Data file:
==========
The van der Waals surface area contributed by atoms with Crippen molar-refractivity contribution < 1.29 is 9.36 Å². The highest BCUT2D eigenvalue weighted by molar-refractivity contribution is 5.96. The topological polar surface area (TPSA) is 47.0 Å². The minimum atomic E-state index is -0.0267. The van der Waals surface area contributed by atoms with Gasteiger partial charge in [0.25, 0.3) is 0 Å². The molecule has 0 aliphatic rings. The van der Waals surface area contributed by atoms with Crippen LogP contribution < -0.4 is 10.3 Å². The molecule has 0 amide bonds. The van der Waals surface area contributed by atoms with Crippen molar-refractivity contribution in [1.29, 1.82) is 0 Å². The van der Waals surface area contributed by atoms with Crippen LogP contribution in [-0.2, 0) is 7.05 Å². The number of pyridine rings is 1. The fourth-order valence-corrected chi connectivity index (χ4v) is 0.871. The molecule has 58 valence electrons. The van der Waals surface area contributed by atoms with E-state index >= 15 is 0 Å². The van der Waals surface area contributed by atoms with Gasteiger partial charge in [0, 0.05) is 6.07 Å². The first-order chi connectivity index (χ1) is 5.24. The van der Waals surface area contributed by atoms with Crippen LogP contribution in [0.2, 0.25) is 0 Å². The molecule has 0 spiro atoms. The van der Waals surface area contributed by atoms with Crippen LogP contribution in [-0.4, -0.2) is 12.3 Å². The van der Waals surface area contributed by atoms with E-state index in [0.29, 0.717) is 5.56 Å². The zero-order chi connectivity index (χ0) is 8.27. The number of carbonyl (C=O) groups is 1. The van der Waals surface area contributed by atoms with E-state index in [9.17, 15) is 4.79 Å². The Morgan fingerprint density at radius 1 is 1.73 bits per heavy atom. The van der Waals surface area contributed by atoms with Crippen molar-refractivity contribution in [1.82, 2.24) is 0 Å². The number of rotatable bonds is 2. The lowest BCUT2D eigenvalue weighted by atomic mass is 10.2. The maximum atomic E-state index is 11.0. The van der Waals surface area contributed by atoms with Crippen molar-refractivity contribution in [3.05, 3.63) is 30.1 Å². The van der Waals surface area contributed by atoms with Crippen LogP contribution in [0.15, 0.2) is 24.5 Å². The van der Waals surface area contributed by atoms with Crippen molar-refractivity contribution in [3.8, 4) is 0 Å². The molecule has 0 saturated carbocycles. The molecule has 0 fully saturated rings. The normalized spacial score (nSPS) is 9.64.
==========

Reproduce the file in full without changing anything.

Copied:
The van der Waals surface area contributed by atoms with Crippen molar-refractivity contribution < 1.29 is 9.36 Å². The highest BCUT2D eigenvalue weighted by molar-refractivity contribution is 5.96. The topological polar surface area (TPSA) is 47.0 Å². The minimum atomic E-state index is -0.0267. The van der Waals surface area contributed by atoms with Gasteiger partial charge in [0.25, 0.3) is 0 Å². The molecule has 0 aliphatic rings. The van der Waals surface area contributed by atoms with Crippen LogP contribution < -0.4 is 10.3 Å². The molecule has 0 amide bonds. The van der Waals surface area contributed by atoms with Crippen molar-refractivity contribution in [1.29, 1.82) is 0 Å². The van der Waals surface area contributed by atoms with Crippen LogP contribution in [-0.2, 0) is 7.05 Å². The number of pyridine rings is 1. The fourth-order valence-corrected chi connectivity index (χ4v) is 0.871. The molecule has 58 valence electrons. The van der Waals surface area contributed by atoms with E-state index >= 15 is 0 Å². The van der Waals surface area contributed by atoms with Gasteiger partial charge in [0, 0.05) is 6.07 Å². The first-order chi connectivity index (χ1) is 5.24. The van der Waals surface area contributed by atoms with Crippen LogP contribution in [0.2, 0.25) is 0 Å². The molecule has 0 spiro atoms. The van der Waals surface area contributed by atoms with Crippen LogP contribution in [-0.4, -0.2) is 12.3 Å². The van der Waals surface area contributed by atoms with E-state index in [0.29, 0.717) is 5.56 Å². The zero-order chi connectivity index (χ0) is 8.27. The number of carbonyl (C=O) groups is 1. The van der Waals surface area contributed by atoms with E-state index in [9.17, 15) is 4.79 Å². The Morgan fingerprint density at radius 1 is 1.73 bits per heavy atom. The van der Waals surface area contributed by atoms with Crippen molar-refractivity contribution in [1.82, 2.24) is 0 Å². The number of rotatable bonds is 2. The lowest BCUT2D eigenvalue weighted by atomic mass is 10.2. The maximum atomic E-state index is 11.0. The van der Waals surface area contributed by atoms with Crippen molar-refractivity contribution in [3.05, 3.63) is 30.1 Å². The van der Waals surface area contributed by atoms with Crippen LogP contribution in [0.15, 0.2) is 24.5 Å². The van der Waals surface area contributed by atoms with Crippen molar-refractivity contribution in [3.8, 4) is 0 Å². The molecule has 0 saturated carbocycles. The molecule has 0 fully saturated rings. The normalized spacial score (nSPS) is 9.64.